Prompted by these harms and injustices, our team is investigating the question: ‘What would justice across the human and natural world look like and entail?’
Establishing multispecies justice is by no means simple, but the subjects' ontology and modes of communication are radically diverse, and their claims may appear incompatible.
By using distinctively multispecies terms to focus on the concept, institutions and practices of justice, we will equip scholars with resources to think with great sophistication. We will also provide the tools to contribute to the design of practices, policies, and institutions adequate to the complex ethical demands of a multispecies world.
We aim for a reconceptualisation of justice that can seek to address the impacts of the most pressing problems of our era, such as climate change, Indigenous rights throughout the world, resource depletion and industrial farming.
Associate Professor Francesco Borghesi
Associate Professor Jay Johnston
Professor Julia Kindt
Professor Iain McCalman
Dr Dalia Nassar
Associate Professor Susan Park
Associate Professor Thom van Dooren
Project Manager Gemma Viney
Associate Professor Anik Waldow
Coinciding with our Symposia series, join us for these two very special Sydney Ideas events. Held on-campus, they are free and open to all, but we ask you to register as places fill up quickly.
Professor Danielle Celermajer, research lead of Multispecies Justice, shares her expertise with the 2019 Sydney Film Festival (Weds 5 June – Sun 16 June) for our special "In Frame" critique series. Here she discusses Anthropocene: The Human Epoch, a stunning cinematic essay on humanity’s devastating impact on the planet, in the context of justice when the subjects include not just humans, but also animals and the environment.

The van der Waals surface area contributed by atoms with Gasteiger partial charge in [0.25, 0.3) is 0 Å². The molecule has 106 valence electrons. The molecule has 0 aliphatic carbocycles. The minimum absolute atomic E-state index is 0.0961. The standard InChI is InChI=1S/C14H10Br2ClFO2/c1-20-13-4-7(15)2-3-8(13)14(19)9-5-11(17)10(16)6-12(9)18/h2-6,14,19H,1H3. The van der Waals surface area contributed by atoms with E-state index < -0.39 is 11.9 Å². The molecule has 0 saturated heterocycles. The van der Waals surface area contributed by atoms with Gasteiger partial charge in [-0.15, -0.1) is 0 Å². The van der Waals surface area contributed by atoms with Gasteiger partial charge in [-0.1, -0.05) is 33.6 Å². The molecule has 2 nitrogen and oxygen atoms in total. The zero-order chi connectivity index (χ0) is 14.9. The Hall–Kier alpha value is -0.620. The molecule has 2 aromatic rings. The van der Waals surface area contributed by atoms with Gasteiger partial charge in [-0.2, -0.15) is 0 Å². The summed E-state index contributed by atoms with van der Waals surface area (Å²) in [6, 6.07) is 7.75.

The multispecies justice theme is concerned with how approaches to justice developed for humans, animals and the environmental can be brought together to “pollinate” each other. For example, rights-based approaches are informing notions of justice for animals and the environment.
In The Prevention of Torture: An Ecological Approach, Danielle Celermajer draws from ecological thinking to offer a novel approach to understanding what drives entrenched human rights violations. The field of ecology locates individuals within complex sets of relationships. In the field of human rights, however, particularly when it comes to grave violations like torture, we still tend to think in terms of individual perpetrators or systems in fairly unsophisticated ways.
Celermajer demonstrates how ecological thinking offers powerful tools for understanding the persistence of human rights violations and, even more importantly, for preventing them.
Wednesday 17 April 2019
Room 105, Mathews
Kensington Campus, UNSW
This event is co-sponsored by Multispecies Justice and hosted by UNSW Environment and Society. There is no need to register.
Research artist laura c carlson works in ecology and interspecies relations to render relationships among land, animals, and each other. Hailing from the United States, carlson resurrects and retells forgotten stories to consider environmental justice and postcolonial narratives. Their work focuses on endangerment, water systems and climate migration, and centres often-erased imperiled species, including freshwater mussels and lichen, to integrate them into public conservation conversations. carlson believes that by approaching the more-than-human world with vulnerability, humans can help shift global power relationships to environments of empathy and equity among all beings.
Find out more about laura c carlson.
The Multispecies Justice team and the Sydney Environment Institute are coordinating this interdisciplinary higher degree research reading group. Open to University of Sydney honours and postgraduate students, the group will discuss texts that span the fields of environmentalism, policy, ethics, justice theory and human, animal and environmental rights.